Just not the whole story. These two photos of the same carved ornament from a high chest of drawers made in Philadelphia c. 1765, were both made by professional photographers more than a decade apart. In the first image the photographer laid the cartouche flat on its back surface, placing the film plane parallel with the background. This is approximately the view we have of the ornament when we stand directly in front of the chest and look up at it.
In the second image the photographer installed the ornament on a table top using the same metal bracket used to attach it to the chest. The film plane was placed perpendicular to the bottom of the ornament. This is a view we are not likely to have of the ornament. The closest we would come to this perspective would be from across a long room.
I wonder if you can tell from either image, or even a combination of the two, that the main body of the ornament is two inches thick and the frond at the top is carved from a two inch thick blank glued to the main body. The depth of the ornament from the back surface at the bottom to the front surface of the frond at the top is four inches. Without personally examining the ornament or possessing a great number of images from all perspectives, it is very difficult to understand the structure of any object that exists in three dimensions even when they are meant to be seen, for the most part frontally, this style of furniture ornament having roughly carved, unfinished back surfaces.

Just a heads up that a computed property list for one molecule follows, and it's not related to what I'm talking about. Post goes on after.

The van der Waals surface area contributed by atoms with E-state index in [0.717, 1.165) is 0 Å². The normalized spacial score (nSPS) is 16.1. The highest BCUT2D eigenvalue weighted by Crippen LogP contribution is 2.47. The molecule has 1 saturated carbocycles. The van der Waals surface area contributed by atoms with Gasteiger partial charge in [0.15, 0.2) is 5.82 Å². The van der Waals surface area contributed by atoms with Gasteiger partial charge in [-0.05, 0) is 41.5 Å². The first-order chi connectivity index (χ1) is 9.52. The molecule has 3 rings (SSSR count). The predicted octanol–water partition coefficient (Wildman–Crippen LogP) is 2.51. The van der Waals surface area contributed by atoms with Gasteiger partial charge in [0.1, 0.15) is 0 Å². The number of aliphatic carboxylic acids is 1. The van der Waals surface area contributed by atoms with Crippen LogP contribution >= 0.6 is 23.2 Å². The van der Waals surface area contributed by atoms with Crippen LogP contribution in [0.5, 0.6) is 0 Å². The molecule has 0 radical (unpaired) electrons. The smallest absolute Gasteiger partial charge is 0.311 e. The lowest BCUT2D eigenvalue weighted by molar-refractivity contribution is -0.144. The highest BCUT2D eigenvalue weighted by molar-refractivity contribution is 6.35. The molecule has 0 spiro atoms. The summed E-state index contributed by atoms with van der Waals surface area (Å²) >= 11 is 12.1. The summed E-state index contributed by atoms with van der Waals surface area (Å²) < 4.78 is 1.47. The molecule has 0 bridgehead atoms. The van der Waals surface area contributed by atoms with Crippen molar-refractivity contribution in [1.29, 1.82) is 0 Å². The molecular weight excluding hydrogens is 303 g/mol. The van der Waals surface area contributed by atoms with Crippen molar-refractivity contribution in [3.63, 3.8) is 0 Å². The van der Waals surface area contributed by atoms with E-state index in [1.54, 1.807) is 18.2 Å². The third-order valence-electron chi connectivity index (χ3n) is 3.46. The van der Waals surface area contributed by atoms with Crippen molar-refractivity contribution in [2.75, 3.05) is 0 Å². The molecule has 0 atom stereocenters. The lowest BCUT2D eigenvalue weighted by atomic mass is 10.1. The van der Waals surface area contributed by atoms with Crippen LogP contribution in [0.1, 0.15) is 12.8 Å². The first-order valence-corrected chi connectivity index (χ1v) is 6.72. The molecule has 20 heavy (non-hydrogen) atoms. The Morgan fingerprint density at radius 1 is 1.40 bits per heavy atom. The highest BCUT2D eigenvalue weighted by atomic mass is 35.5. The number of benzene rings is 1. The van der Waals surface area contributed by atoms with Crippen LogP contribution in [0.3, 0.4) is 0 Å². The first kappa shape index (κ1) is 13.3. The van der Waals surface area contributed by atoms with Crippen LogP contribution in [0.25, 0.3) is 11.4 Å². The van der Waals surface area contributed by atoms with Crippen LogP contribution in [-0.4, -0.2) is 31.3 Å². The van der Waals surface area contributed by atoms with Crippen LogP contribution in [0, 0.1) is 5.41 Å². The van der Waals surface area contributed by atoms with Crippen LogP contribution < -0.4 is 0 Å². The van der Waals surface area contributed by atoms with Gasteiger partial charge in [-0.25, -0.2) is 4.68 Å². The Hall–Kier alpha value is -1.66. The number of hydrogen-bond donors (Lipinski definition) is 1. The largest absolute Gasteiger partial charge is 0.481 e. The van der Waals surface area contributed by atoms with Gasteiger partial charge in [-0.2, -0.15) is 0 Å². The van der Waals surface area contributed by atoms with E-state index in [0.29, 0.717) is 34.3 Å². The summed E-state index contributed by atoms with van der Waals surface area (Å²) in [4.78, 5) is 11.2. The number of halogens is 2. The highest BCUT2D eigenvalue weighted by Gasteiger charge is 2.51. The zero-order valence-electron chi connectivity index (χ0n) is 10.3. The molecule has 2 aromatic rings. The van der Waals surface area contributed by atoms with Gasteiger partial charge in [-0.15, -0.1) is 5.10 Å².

Could you carve a copy of an ornament based on a few frontal images and have it appear, in a photographic image, similar to the original? Probably, in the same way a faithful drawing of a photograph of an ornament could be created. But could you carve a copy from one or two photographs, place it next to the original and have any significant correspondence between the two? That, in my experience, is unachievable. And recreating the subtle modeling of the central cabochon from a photograph? As we say where I come from, fuggeddabodit.